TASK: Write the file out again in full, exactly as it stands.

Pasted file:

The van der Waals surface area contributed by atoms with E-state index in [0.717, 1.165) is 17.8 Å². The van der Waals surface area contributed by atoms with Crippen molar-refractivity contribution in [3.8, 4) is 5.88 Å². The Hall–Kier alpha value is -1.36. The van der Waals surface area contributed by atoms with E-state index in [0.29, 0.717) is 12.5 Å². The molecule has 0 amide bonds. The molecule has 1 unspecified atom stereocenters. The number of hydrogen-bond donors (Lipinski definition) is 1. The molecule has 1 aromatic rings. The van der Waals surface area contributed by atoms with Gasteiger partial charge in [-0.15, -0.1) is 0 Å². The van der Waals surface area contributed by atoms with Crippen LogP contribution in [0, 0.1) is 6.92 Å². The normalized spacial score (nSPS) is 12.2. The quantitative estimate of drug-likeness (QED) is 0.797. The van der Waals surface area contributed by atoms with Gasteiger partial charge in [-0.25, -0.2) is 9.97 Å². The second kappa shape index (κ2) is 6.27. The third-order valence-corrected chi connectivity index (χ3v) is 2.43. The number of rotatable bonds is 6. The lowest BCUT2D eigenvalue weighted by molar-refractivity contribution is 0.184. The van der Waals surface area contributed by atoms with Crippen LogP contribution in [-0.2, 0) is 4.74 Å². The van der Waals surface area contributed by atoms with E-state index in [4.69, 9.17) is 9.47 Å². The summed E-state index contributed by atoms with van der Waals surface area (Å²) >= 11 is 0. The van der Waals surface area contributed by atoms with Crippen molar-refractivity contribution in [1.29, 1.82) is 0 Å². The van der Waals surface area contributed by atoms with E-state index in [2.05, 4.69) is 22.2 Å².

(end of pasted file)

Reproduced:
The van der Waals surface area contributed by atoms with E-state index in [0.717, 1.165) is 17.8 Å². The van der Waals surface area contributed by atoms with Crippen molar-refractivity contribution in [3.8, 4) is 5.88 Å². The Hall–Kier alpha value is -1.36. The van der Waals surface area contributed by atoms with E-state index in [0.29, 0.717) is 12.5 Å². The molecule has 0 amide bonds. The molecule has 1 unspecified atom stereocenters. The number of hydrogen-bond donors (Lipinski definition) is 1. The molecule has 1 aromatic rings. The van der Waals surface area contributed by atoms with Gasteiger partial charge in [-0.15, -0.1) is 0 Å². The van der Waals surface area contributed by atoms with Crippen LogP contribution in [0, 0.1) is 6.92 Å². The normalized spacial score (nSPS) is 12.2. The quantitative estimate of drug-likeness (QED) is 0.797. The van der Waals surface area contributed by atoms with Gasteiger partial charge in [-0.25, -0.2) is 9.97 Å². The second kappa shape index (κ2) is 6.27. The third-order valence-corrected chi connectivity index (χ3v) is 2.43. The number of rotatable bonds is 6. The lowest BCUT2D eigenvalue weighted by molar-refractivity contribution is 0.184. The van der Waals surface area contributed by atoms with Crippen LogP contribution in [-0.2, 0) is 4.74 Å². The van der Waals surface area contributed by atoms with E-state index in [4.69, 9.17) is 9.47 Å². The summed E-state index contributed by atoms with van der Waals surface area (Å²) >= 11 is 0. The van der Waals surface area contributed by atoms with Crippen molar-refractivity contribution in [1.29, 1.82) is 0 Å². The van der Waals surface area contributed by atoms with E-state index in [2.05, 4.69) is 22.2 Å².